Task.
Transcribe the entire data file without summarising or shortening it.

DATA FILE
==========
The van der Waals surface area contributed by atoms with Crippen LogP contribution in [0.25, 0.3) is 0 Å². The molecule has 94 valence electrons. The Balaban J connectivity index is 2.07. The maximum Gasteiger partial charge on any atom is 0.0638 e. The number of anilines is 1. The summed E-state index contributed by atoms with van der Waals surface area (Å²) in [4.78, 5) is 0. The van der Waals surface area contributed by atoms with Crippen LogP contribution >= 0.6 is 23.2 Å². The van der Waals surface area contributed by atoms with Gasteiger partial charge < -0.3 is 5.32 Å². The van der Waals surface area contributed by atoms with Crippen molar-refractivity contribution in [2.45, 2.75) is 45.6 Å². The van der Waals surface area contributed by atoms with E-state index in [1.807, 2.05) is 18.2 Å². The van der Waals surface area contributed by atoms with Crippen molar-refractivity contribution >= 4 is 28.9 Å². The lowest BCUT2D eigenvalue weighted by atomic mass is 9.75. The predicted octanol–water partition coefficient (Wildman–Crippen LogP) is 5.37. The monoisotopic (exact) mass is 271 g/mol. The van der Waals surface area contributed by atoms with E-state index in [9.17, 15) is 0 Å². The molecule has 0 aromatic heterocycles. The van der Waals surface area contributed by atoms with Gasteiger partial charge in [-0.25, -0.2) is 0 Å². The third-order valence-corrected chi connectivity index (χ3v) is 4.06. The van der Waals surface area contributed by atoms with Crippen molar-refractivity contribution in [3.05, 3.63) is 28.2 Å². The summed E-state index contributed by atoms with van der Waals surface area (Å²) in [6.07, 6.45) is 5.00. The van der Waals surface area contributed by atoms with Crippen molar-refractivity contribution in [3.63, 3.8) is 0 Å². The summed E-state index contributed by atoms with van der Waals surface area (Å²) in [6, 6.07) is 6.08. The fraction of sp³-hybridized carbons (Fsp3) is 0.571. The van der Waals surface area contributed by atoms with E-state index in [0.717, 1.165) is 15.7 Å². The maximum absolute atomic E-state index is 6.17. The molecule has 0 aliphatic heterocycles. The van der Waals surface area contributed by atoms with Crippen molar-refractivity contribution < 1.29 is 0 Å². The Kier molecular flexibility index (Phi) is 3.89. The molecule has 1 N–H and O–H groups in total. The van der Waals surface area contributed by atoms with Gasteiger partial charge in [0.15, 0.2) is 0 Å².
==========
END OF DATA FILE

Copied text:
The van der Waals surface area contributed by atoms with Crippen LogP contribution in [0.25, 0.3) is 0 Å². The molecule has 94 valence electrons. The Balaban J connectivity index is 2.07. The maximum Gasteiger partial charge on any atom is 0.0638 e. The number of anilines is 1. The summed E-state index contributed by atoms with van der Waals surface area (Å²) in [4.78, 5) is 0. The van der Waals surface area contributed by atoms with Crippen LogP contribution >= 0.6 is 23.2 Å². The van der Waals surface area contributed by atoms with Gasteiger partial charge < -0.3 is 5.32 Å². The van der Waals surface area contributed by atoms with Crippen molar-refractivity contribution in [2.45, 2.75) is 45.6 Å². The van der Waals surface area contributed by atoms with E-state index in [1.807, 2.05) is 18.2 Å². The van der Waals surface area contributed by atoms with Crippen molar-refractivity contribution >= 4 is 28.9 Å². The lowest BCUT2D eigenvalue weighted by atomic mass is 9.75. The predicted octanol–water partition coefficient (Wildman–Crippen LogP) is 5.37. The monoisotopic (exact) mass is 271 g/mol. The van der Waals surface area contributed by atoms with E-state index in [9.17, 15) is 0 Å². The molecule has 0 aromatic heterocycles. The van der Waals surface area contributed by atoms with Gasteiger partial charge in [-0.25, -0.2) is 0 Å². The third-order valence-corrected chi connectivity index (χ3v) is 4.06. The van der Waals surface area contributed by atoms with Crippen molar-refractivity contribution in [3.05, 3.63) is 28.2 Å². The summed E-state index contributed by atoms with van der Waals surface area (Å²) in [6.07, 6.45) is 5.00. The van der Waals surface area contributed by atoms with Crippen molar-refractivity contribution in [3.63, 3.8) is 0 Å². The summed E-state index contributed by atoms with van der Waals surface area (Å²) in [6, 6.07) is 6.08. The fraction of sp³-hybridized carbons (Fsp3) is 0.571. The van der Waals surface area contributed by atoms with E-state index in [0.717, 1.165) is 15.7 Å². The maximum absolute atomic E-state index is 6.17. The molecule has 0 aliphatic heterocycles. The van der Waals surface area contributed by atoms with Crippen molar-refractivity contribution < 1.29 is 0 Å². The Kier molecular flexibility index (Phi) is 3.89. The molecule has 1 N–H and O–H groups in total. The van der Waals surface area contributed by atoms with Gasteiger partial charge in [0.15, 0.2) is 0 Å².